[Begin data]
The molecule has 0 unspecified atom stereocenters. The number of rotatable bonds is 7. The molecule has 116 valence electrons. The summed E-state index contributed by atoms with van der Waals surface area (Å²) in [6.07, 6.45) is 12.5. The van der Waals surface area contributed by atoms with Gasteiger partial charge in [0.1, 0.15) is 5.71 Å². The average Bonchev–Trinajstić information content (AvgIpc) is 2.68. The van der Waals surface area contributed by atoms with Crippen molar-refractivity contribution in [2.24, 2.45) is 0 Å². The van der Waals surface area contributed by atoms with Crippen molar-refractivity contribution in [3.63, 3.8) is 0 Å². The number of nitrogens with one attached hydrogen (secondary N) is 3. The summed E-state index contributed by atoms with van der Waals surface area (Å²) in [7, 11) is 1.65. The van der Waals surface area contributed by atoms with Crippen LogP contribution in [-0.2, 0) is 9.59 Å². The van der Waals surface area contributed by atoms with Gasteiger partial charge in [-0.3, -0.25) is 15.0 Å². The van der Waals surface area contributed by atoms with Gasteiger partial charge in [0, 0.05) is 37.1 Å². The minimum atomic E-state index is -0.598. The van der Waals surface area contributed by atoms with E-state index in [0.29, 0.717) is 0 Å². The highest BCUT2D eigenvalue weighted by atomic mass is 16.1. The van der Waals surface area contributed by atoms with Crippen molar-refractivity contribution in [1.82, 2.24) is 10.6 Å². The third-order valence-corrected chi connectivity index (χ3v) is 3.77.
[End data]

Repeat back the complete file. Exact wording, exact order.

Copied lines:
The molecule has 0 unspecified atom stereocenters. The number of rotatable bonds is 7. The molecule has 116 valence electrons. The summed E-state index contributed by atoms with van der Waals surface area (Å²) in [6.07, 6.45) is 12.5. The van der Waals surface area contributed by atoms with Gasteiger partial charge in [0.1, 0.15) is 5.71 Å². The average Bonchev–Trinajstić information content (AvgIpc) is 2.68. The van der Waals surface area contributed by atoms with Crippen molar-refractivity contribution in [2.24, 2.45) is 0 Å². The van der Waals surface area contributed by atoms with Crippen molar-refractivity contribution in [3.63, 3.8) is 0 Å². The number of nitrogens with one attached hydrogen (secondary N) is 3. The summed E-state index contributed by atoms with van der Waals surface area (Å²) in [7, 11) is 1.65. The van der Waals surface area contributed by atoms with Crippen LogP contribution in [-0.2, 0) is 9.59 Å². The van der Waals surface area contributed by atoms with Gasteiger partial charge in [-0.3, -0.25) is 15.0 Å². The van der Waals surface area contributed by atoms with Gasteiger partial charge in [0, 0.05) is 37.1 Å². The minimum atomic E-state index is -0.598. The van der Waals surface area contributed by atoms with E-state index in [0.29, 0.717) is 0 Å². The highest BCUT2D eigenvalue weighted by atomic mass is 16.1. The van der Waals surface area contributed by atoms with Crippen molar-refractivity contribution in [1.82, 2.24) is 10.6 Å². The third-order valence-corrected chi connectivity index (χ3v) is 3.77.